MacGillivray's Warbler in Nova Scotia

Illustrated here are four images of a MacGillivray's Warber (Oporornis tolmiei) photographed on December 4, 2000 in Halifax, Nova Scotia, Canada. The bird was first discovered in the area on November 20 and stayed in the vicinity until December 7 when cold weather caused it to disappear. This is the first record for this species in Nova Scotia and all of Atlantic Canada.

In a couple of the photographs the bright and broken eye-ring can be seen quite distinctly. The throat is clearly gray with no visible (or suffused) yellow and the breast band is distinct, all characters which indicate a MacGillivary's Warbler. The long tail and extension of tail past the undertail coverts has also noted by some observers (Angus MacLean). The bird has a charp and penetrating "ticking" call which it repeats, quite unlike that of the Mouning Warbler (Oporornia philadelphia).

MacGillivray's Warber (Oporornis tolmiei)   MacGillivray's Warber (Oporornis tolmiei)
MacGillivray's Warber (Oporornis tolmiei)  MacGillivray's Warber (Oporornis tolmiei)

Photographs by Christopher Majka.

The bird was often seen in the barberry hedge which runs along the front and west side of 6667 Jubilee Road. I observed it feeding by moving along the length of the hedge, also moving to the forsythia bush that is in the front yard. From there it several times moved to a large hedge that is in the back yard of 1720 Bloomingdale Terrace. The back yard of this house is separated from the previous by a large stone wall and it perches there, flying in an out of the hedge. It also forgaed low down amongst the lower limbs of the lilac bushes that separate the two yards.

I an other observers saw it searching for food in the shrubbery adjacent to the railroad tracks which run beside this property. It has also been seen at 1657 Fairfield Street around the corner, moving and feeding along the hedge which separates that property from the tennis courts at the St. Mary's Boat Club.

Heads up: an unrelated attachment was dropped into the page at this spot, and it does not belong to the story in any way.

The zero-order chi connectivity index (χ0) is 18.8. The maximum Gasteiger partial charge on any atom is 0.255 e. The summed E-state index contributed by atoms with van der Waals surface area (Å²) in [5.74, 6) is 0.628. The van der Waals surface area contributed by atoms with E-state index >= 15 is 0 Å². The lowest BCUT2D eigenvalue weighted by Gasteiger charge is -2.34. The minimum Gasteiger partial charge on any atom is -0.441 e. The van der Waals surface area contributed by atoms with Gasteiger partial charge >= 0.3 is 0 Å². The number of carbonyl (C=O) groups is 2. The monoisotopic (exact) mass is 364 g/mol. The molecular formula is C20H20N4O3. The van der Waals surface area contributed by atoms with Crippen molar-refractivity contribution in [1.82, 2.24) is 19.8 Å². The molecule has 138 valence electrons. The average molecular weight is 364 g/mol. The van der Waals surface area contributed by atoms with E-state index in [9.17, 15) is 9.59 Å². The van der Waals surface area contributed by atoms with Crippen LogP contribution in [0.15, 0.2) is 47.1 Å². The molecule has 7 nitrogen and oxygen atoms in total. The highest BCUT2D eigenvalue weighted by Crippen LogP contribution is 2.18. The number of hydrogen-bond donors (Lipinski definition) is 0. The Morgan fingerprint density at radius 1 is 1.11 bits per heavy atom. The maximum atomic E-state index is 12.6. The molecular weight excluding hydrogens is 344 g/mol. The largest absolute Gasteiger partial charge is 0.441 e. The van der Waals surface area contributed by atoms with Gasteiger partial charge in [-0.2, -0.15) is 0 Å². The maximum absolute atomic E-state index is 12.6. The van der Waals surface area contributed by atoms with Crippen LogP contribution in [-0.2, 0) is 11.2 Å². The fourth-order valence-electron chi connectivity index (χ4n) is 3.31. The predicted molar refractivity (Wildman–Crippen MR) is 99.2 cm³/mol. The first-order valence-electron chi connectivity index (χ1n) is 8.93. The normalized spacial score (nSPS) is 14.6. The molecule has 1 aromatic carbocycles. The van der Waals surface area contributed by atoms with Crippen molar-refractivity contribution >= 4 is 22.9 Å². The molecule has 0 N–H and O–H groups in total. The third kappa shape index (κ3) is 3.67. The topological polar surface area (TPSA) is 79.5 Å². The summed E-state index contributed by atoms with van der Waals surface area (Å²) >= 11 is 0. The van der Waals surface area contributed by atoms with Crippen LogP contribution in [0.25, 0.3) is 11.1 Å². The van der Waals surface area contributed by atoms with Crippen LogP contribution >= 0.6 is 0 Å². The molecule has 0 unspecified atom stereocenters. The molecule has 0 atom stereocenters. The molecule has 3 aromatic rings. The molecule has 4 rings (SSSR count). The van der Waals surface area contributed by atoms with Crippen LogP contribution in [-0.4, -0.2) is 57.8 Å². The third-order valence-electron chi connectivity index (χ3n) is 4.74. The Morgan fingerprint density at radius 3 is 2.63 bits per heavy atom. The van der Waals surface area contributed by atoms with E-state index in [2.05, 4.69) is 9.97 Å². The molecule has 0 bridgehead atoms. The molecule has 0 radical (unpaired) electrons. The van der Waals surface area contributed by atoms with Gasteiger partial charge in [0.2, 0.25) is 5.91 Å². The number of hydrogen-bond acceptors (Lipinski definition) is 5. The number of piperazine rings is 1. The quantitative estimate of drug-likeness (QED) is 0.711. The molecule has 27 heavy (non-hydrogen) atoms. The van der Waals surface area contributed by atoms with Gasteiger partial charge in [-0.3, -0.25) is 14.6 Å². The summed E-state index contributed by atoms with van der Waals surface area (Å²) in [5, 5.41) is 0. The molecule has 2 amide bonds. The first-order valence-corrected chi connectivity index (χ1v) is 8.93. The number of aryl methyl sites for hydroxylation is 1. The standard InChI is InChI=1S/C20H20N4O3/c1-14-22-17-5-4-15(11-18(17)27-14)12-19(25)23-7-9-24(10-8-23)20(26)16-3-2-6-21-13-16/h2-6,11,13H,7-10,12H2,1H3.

According to Peterson's Field Guide to Western Birds the breeding range is:

Range: Breeds from SE Alaska, SW Yukon, N. BC, S Alberta, SW Saskatchewan, south to central California (coast and mountains) and in mountains south to Nevada, central Arizona, and central New Mexico. In migration E to western edge of Plains and Edward's Plateau (Texas). Winters Mexico to Columbia; rarely California.

Voice: Song a rolling chiddle-chiddle-chiddle, turtle-turtle, voice dropping on last notes; or sweeter-sweeter-sweeter, sugar-sugar. Also chiddle-chiddle-chiddle, wick-wick.

Earl Godfrey's Birds of Canada gives the range as:

Range in Canada :Breeds in extreme southwestern Yukon; British Columbia,; southern Alberta; and extreme southwestern Saskatchewan. Recorded eastward in Saskatchewan to Wood Mt. Accidental in Ontario.

Range: Breeds from southeastern Alaska, northern British Columbia, southern Albert, and southwestern Saskatchewan south to central California, central Arizona, and central New Mexico. Winters from northern Mexico south to Panama.

Song Three or four quick notes in the same pitch, followed by several lower notes: see it, see it, see it, peachy, peachy.